But why haven't you — and the rest of the fashion industry, for that matter — featured women who were plus-size with any regularity at all over the past couple of decades? It was skinny, skinny, skinny, and more skinny for so long. Even though plus-size girls are much more visible now than they had been, skinny models unquestionably dominate the casting circuit.
Because I think it’s a mentality. Let’s say, for example in the eighties, beauty was very sporty, very healthy, and we arrived at the supermodels: They had hips and butts, and they were really women, and that started this long wave of teenagers whose bodies are still not shaped, most of them. And immediately they thought the skinnier you are, the more beautiful. All in fashion are victims — the media, even myself, even the runways — of the beauty of the moment.
The supers are getting more work lately, too, it seems.
When they changed from the supermodel to the skinny girl, I remember Eva Herzigova was not working, and Cindy Crawford, all these girls they were working less and less. And I remember at an Hermès show a few seasons ago, they put on the runway with these young teenager girls Naomi [Campbell] and Stephanie Seymour, and they look almost big if you compare them [with the other models]. But they were looking so beautiful because they look like women. We are used to seeing teenagers — 14, 15, 17, 18 years old — they are not able to use their bodies and their bodies are still not shaped. I don’t know why it became a prototype of a beauty, like Twiggy in the sixties or Veruschka. But you realize the women with the bodies are much more interesting than teenagers.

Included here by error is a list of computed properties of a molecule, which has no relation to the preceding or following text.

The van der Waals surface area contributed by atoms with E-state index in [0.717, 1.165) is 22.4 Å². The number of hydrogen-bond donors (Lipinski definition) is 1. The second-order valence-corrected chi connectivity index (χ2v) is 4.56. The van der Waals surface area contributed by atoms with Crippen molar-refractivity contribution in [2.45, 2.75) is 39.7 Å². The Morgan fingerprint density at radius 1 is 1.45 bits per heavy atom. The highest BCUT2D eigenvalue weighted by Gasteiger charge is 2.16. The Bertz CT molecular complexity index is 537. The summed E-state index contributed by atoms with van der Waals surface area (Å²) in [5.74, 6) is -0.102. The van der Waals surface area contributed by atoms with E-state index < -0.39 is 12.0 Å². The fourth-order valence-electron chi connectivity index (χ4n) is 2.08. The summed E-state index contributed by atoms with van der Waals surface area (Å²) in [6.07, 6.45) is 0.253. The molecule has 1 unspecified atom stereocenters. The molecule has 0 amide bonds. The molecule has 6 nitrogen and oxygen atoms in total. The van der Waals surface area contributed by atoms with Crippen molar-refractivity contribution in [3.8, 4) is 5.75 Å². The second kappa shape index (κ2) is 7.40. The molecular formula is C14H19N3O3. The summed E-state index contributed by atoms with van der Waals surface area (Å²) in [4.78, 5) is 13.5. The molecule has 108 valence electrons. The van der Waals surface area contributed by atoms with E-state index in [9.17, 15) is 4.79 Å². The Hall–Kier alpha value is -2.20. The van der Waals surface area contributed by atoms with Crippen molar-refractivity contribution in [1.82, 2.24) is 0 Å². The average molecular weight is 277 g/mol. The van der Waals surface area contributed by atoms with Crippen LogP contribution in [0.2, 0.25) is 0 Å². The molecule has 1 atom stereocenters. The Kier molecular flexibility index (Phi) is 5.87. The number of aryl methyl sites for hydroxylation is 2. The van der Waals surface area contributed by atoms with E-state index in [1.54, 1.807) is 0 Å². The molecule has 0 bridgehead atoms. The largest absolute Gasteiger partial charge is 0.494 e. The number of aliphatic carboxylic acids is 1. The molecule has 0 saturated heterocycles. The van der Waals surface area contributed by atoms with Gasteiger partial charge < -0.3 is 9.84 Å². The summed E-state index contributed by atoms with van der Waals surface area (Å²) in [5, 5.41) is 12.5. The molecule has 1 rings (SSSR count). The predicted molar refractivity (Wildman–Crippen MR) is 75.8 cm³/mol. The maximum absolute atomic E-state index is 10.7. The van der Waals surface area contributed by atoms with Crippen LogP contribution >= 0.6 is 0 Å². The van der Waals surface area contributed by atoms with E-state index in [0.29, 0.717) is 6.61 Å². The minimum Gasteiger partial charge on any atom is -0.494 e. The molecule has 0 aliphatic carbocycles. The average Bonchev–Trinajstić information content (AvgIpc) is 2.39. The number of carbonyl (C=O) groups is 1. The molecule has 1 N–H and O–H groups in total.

The new issue makes me think of the all-black issue you did a couple of years ago, which created a lot of talk about the lack of racial diversity in fashion.
With the black girls now it was two years ago that this happened, and I see on the runway more and more black girls and more and more beautiful black girls. This kind of provocation makes a change; it could not affect everybody, that’s for sure. But I don’t want it to change the world. I only would like that instead of skinny girls, that they should have real women — like the moment of the supermodels. Cindy Crawford was an amazing woman, Naomi is so beautiful — so why should we not just see younger girls but adults? [Teenagers] look so unreal in a way sometimes, you know?
Have you shot anymore plus-size models since shooting the June issue?
Not yet, but we will.
Do you think plus-size models will ever get the same work and at the same rate as straight-size models?
No, I don’t think so, because for the moment — and we never know, you know? — but for the moment I don’t think we’ll see the same proportion [of plus-size models as straight-size models]. Just like we don’t see the same proportion of white and black girls. They use curvy models sometimes, like a provocation, but it is just to show something different, which I don’t like honestly. I loved for example Prada, the winter before last she used three or four girls which were curvy girls. So not everybody will embrace that, I don’t think so. But I think in a way we will stop to think, do you really want to go on with all these skinny girls? If this is the only question that comes up, for me [the issue] will be a big success.
Related: The Rise of the Plus-Size Model